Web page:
Family Travel Etiquette: How to Survive Your Next Big Holiday Trip
Because we work so very hard and see so little of each other, family vacations are absolutely sacred to the Truly Rich Lady.
This is why I am not afraid to break a few eggs whenever I am appointed as the HCIC or Head Coo In Charge of our annual year-end holiday extravaganzas. Before we leave, I do and always lay down the law, declare the expectations, and make clear the ground (or air) rules for everyone who will be part of the trip. I go so far as to even calling a meeting, where every detail is ironed out and everyone is expected to take notes. Here are a few things that I always, ahem, foist upon my family.
Mind your children.
Dear parents, the blissfully single and the
We have also received your request to watch over the gremlins—I mean, kids—for an entire day so that you can “shop and stuff.” We are declining. Actually, the best course of action, apart from leaving the babies at home, is to BYON (bring your own nanny).
Determine payments ahead.
Is this an all-expense-paid trip (courtesy of Truly Rich Grandfather)? Or will the costs be divvied up among the families? And will that split be according to weight (the prolific parents pay more, of course) or according to activity (I usually take care of the first and last lunches)?
We have to sort all of these now for things to run smoothly during and after the trip. The last thing we want is a post-vacation meeting to discuss line item number 35. Whose idea was it to rent a car service for an entire month?
Respect the plan.
My very perfect itinerary, which was put together by my very perfect assistant, accommodates all the different tastes, temperaments, and physical conditions of the participants of the trip. Its schedules and venues have also been calibrated so as to avoid crowds and minimize foot travel.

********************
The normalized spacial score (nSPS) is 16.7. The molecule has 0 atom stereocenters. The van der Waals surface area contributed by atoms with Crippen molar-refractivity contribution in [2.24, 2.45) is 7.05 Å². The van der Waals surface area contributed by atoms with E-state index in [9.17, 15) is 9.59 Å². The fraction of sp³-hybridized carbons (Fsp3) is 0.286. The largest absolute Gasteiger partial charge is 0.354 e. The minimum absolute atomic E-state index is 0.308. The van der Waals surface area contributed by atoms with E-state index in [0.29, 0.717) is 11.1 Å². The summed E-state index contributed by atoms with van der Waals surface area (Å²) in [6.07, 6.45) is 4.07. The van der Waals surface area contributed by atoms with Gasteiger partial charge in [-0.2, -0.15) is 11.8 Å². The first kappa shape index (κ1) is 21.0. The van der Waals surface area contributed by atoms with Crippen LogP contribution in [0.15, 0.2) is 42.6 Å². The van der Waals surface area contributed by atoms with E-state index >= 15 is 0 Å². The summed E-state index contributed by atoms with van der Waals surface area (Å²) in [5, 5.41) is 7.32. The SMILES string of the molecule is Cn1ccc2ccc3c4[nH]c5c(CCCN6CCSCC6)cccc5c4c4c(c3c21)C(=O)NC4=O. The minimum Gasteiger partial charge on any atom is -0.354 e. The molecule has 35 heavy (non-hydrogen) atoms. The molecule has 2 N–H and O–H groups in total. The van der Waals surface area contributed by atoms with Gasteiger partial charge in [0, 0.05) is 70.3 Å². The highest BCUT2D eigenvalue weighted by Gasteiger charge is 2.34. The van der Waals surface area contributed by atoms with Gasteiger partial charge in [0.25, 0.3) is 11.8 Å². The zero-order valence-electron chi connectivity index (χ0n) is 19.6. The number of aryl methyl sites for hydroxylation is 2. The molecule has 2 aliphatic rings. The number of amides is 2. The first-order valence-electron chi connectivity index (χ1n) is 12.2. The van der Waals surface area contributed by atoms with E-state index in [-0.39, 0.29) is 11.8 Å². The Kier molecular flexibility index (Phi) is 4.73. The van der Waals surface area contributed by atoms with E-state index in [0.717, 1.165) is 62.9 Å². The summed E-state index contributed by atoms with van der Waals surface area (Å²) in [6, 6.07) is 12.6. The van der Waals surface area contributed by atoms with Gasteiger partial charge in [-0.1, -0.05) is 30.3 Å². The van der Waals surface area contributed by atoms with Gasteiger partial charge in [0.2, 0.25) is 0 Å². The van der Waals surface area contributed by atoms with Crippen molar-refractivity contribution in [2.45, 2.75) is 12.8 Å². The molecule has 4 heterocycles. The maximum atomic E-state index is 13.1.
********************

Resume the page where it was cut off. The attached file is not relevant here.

So: Please do your best to stick to the plan. May I remind you that we have agreed to go on this trip so that we can all be in one place at the same time. And don't worry! The plan is flexible. We can skip the bike ride around the palace because you “need more time to sleep.” Alternatively, we can just leave you.
Be on time always.
As a person who is annoyingly over-early for everything I expect that everyone arrives at the meeting place on time, especially for days when we are, say, seeing a play, indulging in a private shopping appointment, or dining at that restaurant that required reservations months in advance. Not rushing to our destination equals a pace that is leisurely and an overall feeling of happiness.
Respect personal time.
I have carved out me-time for each and everyone just so we don't get sick of each other. Do not be offended if Mom and I went out to that little place for brunch without you. We just need a breather. See you at 4 p.m.
Do not be that person.
I know your fragile little heart causes you to transform from
It all boils down to the essential manners that have already been drilled down into our hearts. When questions arise regarding what to do when traveling with family, just remember to be mindful of others and not just yourself. Remember to be happy (you're in
A thoughtful gesture can spell the difference between a stranger offering you an unexpected act of kindness like, say, helping you carry your Silver Cross stroller, and just lugging around your baby stuff by yourself.